Bosses pledge to fight hospital plans

HEALTH bosses in west Suffolk have pledged to fight plans to create a regional “super hospital” - but admitted a controversial merger will be considered.

HEALTH bosses in west Suffolk have pledged to fight plans to create a regional “super hospital” - but admitted a controversial merger will be considered.

The EADT exclusively revealed on Saturday that the West Suffolk Hospital NHS Trust is looking at a possible twinning with Addenbrooke's in Cambridge.

The move led to fears over the long-term future of one of Suffolk's biggest hospitals from leading consultants, who said they had “grave concerns” about any merger.

But the trust's chief executive Chris Bown yesterday moved to reassure staff at the Bury St Edmunds' hospital, as senior management embark on a new corporate strategy.


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In a briefing to staff, Mr Bown said: “I would like to make it clear that there are no plans whatsoever to close West Suffolk Hospital.

“This is not on the trust board, Strategic Health Authority, Suffolk West Primary Care Trust, Cambridge University NHS Trust or anyone else's agenda.

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“The aim of this review is to secure the continuation of clinical services for the local population of west Suffolk on the West Suffolk Hospital site.

“It is important not to confuse merger with hospital closure. Merger is an organisational model and in our case not one that means the centralisation of all services on one site, like Cambridge.

“This is not an option the board would support.”

It is thought that the merger option could help the cash-strapped hospital trust stave off a massive £20 million debt.

Senior doctor John Urquhart, a consultant in anaesthesia and intensive care, said his colleagues were “desperately worried” about the current situation.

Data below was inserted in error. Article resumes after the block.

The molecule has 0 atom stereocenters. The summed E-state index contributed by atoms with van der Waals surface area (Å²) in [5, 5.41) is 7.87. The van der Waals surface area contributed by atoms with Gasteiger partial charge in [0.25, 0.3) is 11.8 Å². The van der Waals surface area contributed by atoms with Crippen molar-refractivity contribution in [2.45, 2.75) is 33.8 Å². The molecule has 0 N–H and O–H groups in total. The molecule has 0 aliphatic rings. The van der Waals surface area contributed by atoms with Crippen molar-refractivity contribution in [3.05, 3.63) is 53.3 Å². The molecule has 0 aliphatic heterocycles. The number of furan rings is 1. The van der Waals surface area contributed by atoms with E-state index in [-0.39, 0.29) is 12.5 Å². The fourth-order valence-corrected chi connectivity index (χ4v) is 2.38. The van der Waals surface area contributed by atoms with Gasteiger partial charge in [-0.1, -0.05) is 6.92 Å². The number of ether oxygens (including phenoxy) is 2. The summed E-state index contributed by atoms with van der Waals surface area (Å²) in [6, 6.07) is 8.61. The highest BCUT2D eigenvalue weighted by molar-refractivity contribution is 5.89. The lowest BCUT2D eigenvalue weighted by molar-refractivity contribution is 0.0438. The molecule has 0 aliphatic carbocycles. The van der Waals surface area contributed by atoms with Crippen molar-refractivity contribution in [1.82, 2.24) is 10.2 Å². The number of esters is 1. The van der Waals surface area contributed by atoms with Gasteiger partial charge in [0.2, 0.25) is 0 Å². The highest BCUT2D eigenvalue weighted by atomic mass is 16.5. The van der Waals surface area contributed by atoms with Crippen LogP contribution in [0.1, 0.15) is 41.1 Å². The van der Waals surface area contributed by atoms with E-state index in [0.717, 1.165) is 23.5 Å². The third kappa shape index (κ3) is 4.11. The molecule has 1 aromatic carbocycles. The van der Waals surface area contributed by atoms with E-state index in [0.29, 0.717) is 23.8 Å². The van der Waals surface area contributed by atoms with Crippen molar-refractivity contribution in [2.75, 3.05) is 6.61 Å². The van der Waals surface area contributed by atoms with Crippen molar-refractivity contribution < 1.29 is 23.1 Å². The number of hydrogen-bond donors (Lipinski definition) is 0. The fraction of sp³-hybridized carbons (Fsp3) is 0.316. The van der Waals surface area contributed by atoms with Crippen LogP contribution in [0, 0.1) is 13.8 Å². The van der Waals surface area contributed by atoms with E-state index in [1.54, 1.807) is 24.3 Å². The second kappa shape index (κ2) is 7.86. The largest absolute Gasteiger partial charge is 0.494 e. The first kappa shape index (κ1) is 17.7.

“We want to find a way out of this but we have the greatest reservations about any merger proposals,” he said.

“If this happens, I think there is a very real threat to the hospital as it would not be an equal relationship.

“We have looked at the closure plans to hospitals in Sudbury and we fear we could become Cambridge's own Sudbury.”

Mr Urquhart's concerns were backed by patients and union representatives, who vowed to fight the merger plans if they threw the hospital's future into doubt.

But Mr Bown said: “Alongside Suffolk West PCT, it is our duty to ensure that high quality clinical services can be provided for local people which are financially sustainable.

“To meet this aim the trust board is considering a number of options, including merger options, to ensure a strong future for the hospital.

“We are all aware that the challenges we face, particularly in relation to financial viability, are of great concern to the public and staff, including our consultant medical staff.

“This is why we must be open minded in considering the future so that our plans are in the best interests of patients, regardless of organisational structure or politics, historical relationships and traditional patterns of care.

“This is why we are considering all options - our thinking however is still at an early stage and no decision has been made.”

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